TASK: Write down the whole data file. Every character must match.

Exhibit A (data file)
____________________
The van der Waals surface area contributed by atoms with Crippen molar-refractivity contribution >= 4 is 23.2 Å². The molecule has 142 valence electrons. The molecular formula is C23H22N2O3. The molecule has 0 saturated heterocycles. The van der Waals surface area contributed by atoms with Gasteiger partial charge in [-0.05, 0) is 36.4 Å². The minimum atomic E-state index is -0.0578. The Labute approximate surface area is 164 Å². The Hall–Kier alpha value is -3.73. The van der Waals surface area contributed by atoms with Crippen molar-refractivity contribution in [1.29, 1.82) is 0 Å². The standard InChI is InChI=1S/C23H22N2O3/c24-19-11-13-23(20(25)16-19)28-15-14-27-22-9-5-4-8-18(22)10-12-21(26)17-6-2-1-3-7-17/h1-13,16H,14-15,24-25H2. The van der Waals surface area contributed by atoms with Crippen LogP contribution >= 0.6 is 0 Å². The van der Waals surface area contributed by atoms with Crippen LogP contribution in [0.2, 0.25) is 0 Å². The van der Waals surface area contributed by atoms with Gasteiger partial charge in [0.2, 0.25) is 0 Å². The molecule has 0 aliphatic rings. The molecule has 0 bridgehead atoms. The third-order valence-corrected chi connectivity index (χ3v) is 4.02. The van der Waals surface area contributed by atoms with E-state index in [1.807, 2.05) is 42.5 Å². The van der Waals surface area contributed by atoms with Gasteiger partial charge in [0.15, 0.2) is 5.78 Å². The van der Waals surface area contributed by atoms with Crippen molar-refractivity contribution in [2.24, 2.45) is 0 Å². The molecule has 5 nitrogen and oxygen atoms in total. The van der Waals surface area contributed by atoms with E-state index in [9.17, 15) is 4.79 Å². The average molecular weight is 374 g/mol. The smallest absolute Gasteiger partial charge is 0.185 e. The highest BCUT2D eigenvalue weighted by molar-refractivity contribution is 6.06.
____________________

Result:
The van der Waals surface area contributed by atoms with Crippen molar-refractivity contribution >= 4 is 23.2 Å². The molecule has 142 valence electrons. The molecular formula is C23H22N2O3. The molecule has 0 saturated heterocycles. The van der Waals surface area contributed by atoms with Gasteiger partial charge in [-0.05, 0) is 36.4 Å². The minimum atomic E-state index is -0.0578. The Labute approximate surface area is 164 Å². The Hall–Kier alpha value is -3.73. The van der Waals surface area contributed by atoms with Crippen molar-refractivity contribution in [1.29, 1.82) is 0 Å². The standard InChI is InChI=1S/C23H22N2O3/c24-19-11-13-23(20(25)16-19)28-15-14-27-22-9-5-4-8-18(22)10-12-21(26)17-6-2-1-3-7-17/h1-13,16H,14-15,24-25H2. The van der Waals surface area contributed by atoms with Crippen LogP contribution >= 0.6 is 0 Å². The van der Waals surface area contributed by atoms with Crippen LogP contribution in [0.2, 0.25) is 0 Å². The van der Waals surface area contributed by atoms with Gasteiger partial charge in [0.2, 0.25) is 0 Å². The molecule has 0 aliphatic rings. The molecule has 0 bridgehead atoms. The third-order valence-corrected chi connectivity index (χ3v) is 4.02. The van der Waals surface area contributed by atoms with E-state index in [1.807, 2.05) is 42.5 Å². The van der Waals surface area contributed by atoms with Gasteiger partial charge in [0.15, 0.2) is 5.78 Å². The van der Waals surface area contributed by atoms with Crippen molar-refractivity contribution in [2.24, 2.45) is 0 Å². The molecule has 5 nitrogen and oxygen atoms in total. The van der Waals surface area contributed by atoms with E-state index in [9.17, 15) is 4.79 Å². The average molecular weight is 374 g/mol. The smallest absolute Gasteiger partial charge is 0.185 e. The highest BCUT2D eigenvalue weighted by molar-refractivity contribution is 6.06.